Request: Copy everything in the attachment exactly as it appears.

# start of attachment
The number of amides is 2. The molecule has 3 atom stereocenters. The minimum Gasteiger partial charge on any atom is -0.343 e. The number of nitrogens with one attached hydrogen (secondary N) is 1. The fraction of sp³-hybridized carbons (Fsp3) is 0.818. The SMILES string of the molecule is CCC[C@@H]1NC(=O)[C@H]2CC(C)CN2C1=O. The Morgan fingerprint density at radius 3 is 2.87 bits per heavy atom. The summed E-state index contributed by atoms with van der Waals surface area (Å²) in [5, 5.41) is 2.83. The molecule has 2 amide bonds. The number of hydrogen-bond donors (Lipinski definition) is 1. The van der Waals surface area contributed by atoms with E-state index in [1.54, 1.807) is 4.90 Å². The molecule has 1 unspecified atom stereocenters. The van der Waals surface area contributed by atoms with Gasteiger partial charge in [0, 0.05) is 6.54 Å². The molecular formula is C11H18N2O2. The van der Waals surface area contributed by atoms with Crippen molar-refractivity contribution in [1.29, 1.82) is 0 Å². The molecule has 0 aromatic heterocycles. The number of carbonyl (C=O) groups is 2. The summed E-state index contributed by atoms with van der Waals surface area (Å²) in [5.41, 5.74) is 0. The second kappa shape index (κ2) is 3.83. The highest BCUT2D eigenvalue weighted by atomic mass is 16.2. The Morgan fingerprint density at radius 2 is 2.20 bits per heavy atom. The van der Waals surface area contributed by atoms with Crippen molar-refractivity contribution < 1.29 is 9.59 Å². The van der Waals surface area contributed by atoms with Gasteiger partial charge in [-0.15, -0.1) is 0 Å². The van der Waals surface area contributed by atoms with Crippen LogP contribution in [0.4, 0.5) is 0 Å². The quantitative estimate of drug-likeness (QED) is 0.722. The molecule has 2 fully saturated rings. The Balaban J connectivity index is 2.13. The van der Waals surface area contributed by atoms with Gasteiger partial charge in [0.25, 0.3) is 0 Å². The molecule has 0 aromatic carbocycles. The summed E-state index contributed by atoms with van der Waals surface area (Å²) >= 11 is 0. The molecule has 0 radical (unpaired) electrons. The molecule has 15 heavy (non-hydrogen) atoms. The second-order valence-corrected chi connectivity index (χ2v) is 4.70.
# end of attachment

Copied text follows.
The number of amides is 2. The molecule has 3 atom stereocenters. The minimum Gasteiger partial charge on any atom is -0.343 e. The number of nitrogens with one attached hydrogen (secondary N) is 1. The fraction of sp³-hybridized carbons (Fsp3) is 0.818. The SMILES string of the molecule is CCC[C@@H]1NC(=O)[C@H]2CC(C)CN2C1=O. The Morgan fingerprint density at radius 3 is 2.87 bits per heavy atom. The summed E-state index contributed by atoms with van der Waals surface area (Å²) in [5, 5.41) is 2.83. The molecule has 2 amide bonds. The number of hydrogen-bond donors (Lipinski definition) is 1. The van der Waals surface area contributed by atoms with E-state index in [1.54, 1.807) is 4.90 Å². The molecule has 1 unspecified atom stereocenters. The van der Waals surface area contributed by atoms with Gasteiger partial charge in [0, 0.05) is 6.54 Å². The molecular formula is C11H18N2O2. The van der Waals surface area contributed by atoms with Crippen molar-refractivity contribution in [1.29, 1.82) is 0 Å². The molecule has 0 aromatic heterocycles. The number of carbonyl (C=O) groups is 2. The summed E-state index contributed by atoms with van der Waals surface area (Å²) in [5.41, 5.74) is 0. The second kappa shape index (κ2) is 3.83. The highest BCUT2D eigenvalue weighted by atomic mass is 16.2. The Morgan fingerprint density at radius 2 is 2.20 bits per heavy atom. The van der Waals surface area contributed by atoms with Crippen molar-refractivity contribution < 1.29 is 9.59 Å². The van der Waals surface area contributed by atoms with Gasteiger partial charge in [-0.15, -0.1) is 0 Å². The van der Waals surface area contributed by atoms with Crippen LogP contribution in [0.4, 0.5) is 0 Å². The quantitative estimate of drug-likeness (QED) is 0.722. The molecule has 2 fully saturated rings. The Balaban J connectivity index is 2.13. The van der Waals surface area contributed by atoms with Gasteiger partial charge in [0.25, 0.3) is 0 Å². The molecule has 0 aromatic carbocycles. The summed E-state index contributed by atoms with van der Waals surface area (Å²) >= 11 is 0. The molecule has 0 radical (unpaired) electrons. The molecule has 15 heavy (non-hydrogen) atoms. The second-order valence-corrected chi connectivity index (χ2v) is 4.70.